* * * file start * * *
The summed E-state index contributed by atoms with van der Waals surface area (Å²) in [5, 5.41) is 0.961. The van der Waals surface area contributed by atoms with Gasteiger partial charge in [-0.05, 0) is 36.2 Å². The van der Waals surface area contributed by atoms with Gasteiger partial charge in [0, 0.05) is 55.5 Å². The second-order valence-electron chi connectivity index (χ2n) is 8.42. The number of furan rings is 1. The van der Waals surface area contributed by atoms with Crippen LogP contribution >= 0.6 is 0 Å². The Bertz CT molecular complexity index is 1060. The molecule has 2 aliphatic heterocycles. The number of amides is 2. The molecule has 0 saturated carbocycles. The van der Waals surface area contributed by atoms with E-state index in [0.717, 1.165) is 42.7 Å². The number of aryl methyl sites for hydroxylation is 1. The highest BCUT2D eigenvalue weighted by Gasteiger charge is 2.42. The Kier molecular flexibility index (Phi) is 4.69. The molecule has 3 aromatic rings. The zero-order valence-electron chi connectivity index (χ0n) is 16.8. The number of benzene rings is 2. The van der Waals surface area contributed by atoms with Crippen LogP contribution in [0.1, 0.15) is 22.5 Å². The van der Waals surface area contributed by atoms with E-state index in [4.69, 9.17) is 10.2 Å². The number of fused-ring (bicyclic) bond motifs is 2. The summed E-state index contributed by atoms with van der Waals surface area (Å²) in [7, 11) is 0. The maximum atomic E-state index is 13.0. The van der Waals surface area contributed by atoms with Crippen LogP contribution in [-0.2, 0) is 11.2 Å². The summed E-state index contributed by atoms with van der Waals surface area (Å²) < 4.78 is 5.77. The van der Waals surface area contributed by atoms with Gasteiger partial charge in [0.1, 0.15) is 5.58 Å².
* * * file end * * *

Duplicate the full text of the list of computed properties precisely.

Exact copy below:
The summed E-state index contributed by atoms with van der Waals surface area (Å²) in [5, 5.41) is 0.961. The van der Waals surface area contributed by atoms with Gasteiger partial charge in [-0.05, 0) is 36.2 Å². The van der Waals surface area contributed by atoms with Gasteiger partial charge in [0, 0.05) is 55.5 Å². The second-order valence-electron chi connectivity index (χ2n) is 8.42. The number of furan rings is 1. The van der Waals surface area contributed by atoms with Crippen LogP contribution >= 0.6 is 0 Å². The Bertz CT molecular complexity index is 1060. The molecule has 2 aliphatic heterocycles. The number of amides is 2. The molecule has 0 saturated carbocycles. The van der Waals surface area contributed by atoms with E-state index in [0.717, 1.165) is 42.7 Å². The number of aryl methyl sites for hydroxylation is 1. The highest BCUT2D eigenvalue weighted by Gasteiger charge is 2.42. The Kier molecular flexibility index (Phi) is 4.69. The molecule has 3 aromatic rings. The zero-order valence-electron chi connectivity index (χ0n) is 16.8. The number of benzene rings is 2. The van der Waals surface area contributed by atoms with Crippen LogP contribution in [0.1, 0.15) is 22.5 Å². The van der Waals surface area contributed by atoms with E-state index in [4.69, 9.17) is 10.2 Å². The number of fused-ring (bicyclic) bond motifs is 2. The summed E-state index contributed by atoms with van der Waals surface area (Å²) in [7, 11) is 0. The maximum atomic E-state index is 13.0. The van der Waals surface area contributed by atoms with Crippen LogP contribution in [-0.2, 0) is 11.2 Å². The summed E-state index contributed by atoms with van der Waals surface area (Å²) < 4.78 is 5.77. The van der Waals surface area contributed by atoms with Gasteiger partial charge in [0.1, 0.15) is 5.58 Å².